Despite being the largest animals to ever exist, scientists have yet to pinpoint the details on where and how blue whales mate. All that's known is that it occurs during late autumn to early winter, and that it happens somewhere within the warm waters near the Equator. Migration to the breeding grounds can last up to 4 months, during which the blue whale will not eat. The whale derives the energy to survive from its own blubber and stored calories.

Unfortunately, the blue whale's large bodies and stores of blubber make them very appealing for human hunters. Since the 1700s, humans have been interested in whaling for food, oil, and clothing purposes. However, the blue whale's speed and power made them a tricky hunt, forcing hunters to instead target sperm whales. In 1864, harpoons were beginning to be mounted onto steamboats. Once the technology had been refined, hunting blue whales became a lot easier. By 1883, blue whales were beginning to be hunted. Whale hunting technology advanced with whale catchers, and by the time World War 2 came around, 90% of the world's blue whales were gone. Blue whale hunting was eventually banned and their population was allowed to recover. Their main dangers these days are pollution and effects of global warming.

Trivia

  • At max speed, a blue whale can reach up to 30MPH.
  • A blue whale can expel air up to 20ft from its blowhole

References

Nationalgeographic.com. (2017). Blue Whale / National Geographic. [online] Available at: https://www.nationalgeographic.com/animals/mammals/b/blue-whale/ [Accessed 4 Dec. 2017].

TreeHugger. (2017). 11 facts about blue whales, the largest animals ever known to live on Earth. [online] Available at: https://www.treehugger.com/animals/11-facts-about-blue-whales-largest-animals-ever-known-earth.html [Accessed 4 Dec. 2017].

Enchantedlearning.com. (2017). BLUE WHALE: the Loudest Animal Alive. [online] Available at: http://www.enchantedlearning.com/subjects/whales/species/bluewhale/Loudest.shtml [Accessed 4 Dec. 2017].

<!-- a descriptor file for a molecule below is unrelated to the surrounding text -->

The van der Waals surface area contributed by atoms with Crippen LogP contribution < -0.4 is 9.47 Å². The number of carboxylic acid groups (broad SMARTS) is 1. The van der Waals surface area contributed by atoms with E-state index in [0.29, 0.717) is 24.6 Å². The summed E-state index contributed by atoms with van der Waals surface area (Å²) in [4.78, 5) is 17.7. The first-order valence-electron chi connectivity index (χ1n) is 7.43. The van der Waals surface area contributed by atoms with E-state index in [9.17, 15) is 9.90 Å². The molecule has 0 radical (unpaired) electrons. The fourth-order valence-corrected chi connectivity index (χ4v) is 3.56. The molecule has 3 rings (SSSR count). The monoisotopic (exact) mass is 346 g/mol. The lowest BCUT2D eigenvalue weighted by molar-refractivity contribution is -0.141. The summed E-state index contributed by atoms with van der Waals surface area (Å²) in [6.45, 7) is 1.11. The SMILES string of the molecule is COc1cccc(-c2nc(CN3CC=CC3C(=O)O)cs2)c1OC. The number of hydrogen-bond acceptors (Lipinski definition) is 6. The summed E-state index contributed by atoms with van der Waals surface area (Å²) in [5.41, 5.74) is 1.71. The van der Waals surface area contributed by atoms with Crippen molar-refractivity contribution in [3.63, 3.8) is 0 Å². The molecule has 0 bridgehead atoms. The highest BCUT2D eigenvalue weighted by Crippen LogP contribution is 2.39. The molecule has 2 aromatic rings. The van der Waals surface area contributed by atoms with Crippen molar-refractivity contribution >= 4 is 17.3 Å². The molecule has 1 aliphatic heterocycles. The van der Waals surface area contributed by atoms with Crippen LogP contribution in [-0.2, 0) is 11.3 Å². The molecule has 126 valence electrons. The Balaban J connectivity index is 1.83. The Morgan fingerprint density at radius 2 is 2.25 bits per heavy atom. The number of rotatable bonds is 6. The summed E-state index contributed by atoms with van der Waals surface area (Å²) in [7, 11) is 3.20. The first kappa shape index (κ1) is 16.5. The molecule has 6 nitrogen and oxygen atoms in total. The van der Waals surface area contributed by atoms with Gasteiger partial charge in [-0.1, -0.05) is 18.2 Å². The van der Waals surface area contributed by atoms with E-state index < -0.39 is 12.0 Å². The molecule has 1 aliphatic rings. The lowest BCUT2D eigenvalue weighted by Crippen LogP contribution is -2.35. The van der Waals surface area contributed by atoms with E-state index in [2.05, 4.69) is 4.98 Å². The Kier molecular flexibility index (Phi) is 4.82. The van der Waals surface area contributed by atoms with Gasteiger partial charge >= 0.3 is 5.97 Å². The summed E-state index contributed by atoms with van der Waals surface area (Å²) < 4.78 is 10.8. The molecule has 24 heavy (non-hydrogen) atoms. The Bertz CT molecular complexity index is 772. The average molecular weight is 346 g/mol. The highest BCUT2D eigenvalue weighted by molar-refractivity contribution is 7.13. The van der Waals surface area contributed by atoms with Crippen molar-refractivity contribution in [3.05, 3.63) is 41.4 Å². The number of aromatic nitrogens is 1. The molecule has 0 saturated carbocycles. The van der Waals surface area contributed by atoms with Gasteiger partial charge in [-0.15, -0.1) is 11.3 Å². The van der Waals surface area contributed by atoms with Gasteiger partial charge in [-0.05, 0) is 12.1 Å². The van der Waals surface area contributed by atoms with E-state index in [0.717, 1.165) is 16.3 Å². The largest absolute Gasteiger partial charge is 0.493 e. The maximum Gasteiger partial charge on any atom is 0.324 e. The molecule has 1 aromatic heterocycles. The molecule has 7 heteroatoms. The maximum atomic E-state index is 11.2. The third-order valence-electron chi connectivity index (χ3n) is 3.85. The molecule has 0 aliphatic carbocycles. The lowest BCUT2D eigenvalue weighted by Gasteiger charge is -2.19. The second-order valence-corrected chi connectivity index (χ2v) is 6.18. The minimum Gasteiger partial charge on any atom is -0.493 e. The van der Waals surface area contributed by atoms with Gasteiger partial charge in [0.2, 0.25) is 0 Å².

News.nationalgeographic.com. (2017). Watch the World’s Biggest Animal Lunge for its Dinner. [online] Available at: https://news.nationalgeographic.com/2017/04/blue-whale-krill-feeding-habits-drone-video/ [Accessed 4 Dec. 2017].

Davies, E. (2017). The world's loudest animal might surprise you. [online] Bbc.co.uk. Available at: http://www.bbc.co.uk/earth/story/20160331-the-worlds-loudest-animal-might-surprise-you [Accessed 4 Dec. 2017].

Afsc.noaa.gov. (2017). National Marine Mammal Laboratory. [online] Available at: https://www.afsc.noaa.gov/nmml/education/cetaceans/blue.php [Accessed 4 Dec. 2017].

Science, L. (2017). Animal Sex: How Blue Whales Do It. [online] Live Science. Available at: https://www.livescience.com/38395-animal-sex-how-blue-whales-do-it.html [Accessed 4 Dec. 2017].

List, S. and Watching, W. (2017). Blue Whale Facts. [online] Whalefacts.org. Available at: http://www.whalefacts.org/blue-whale-facts/ [Accessed 4 Dec. 2017].

Wwf.panda.org. (2017). Blue whale. [online] Available at: http://wwf.panda.org/what_we_do/endangered_species/cetaceans/about/blue_whale/ [Accessed 4 Dec. 2017].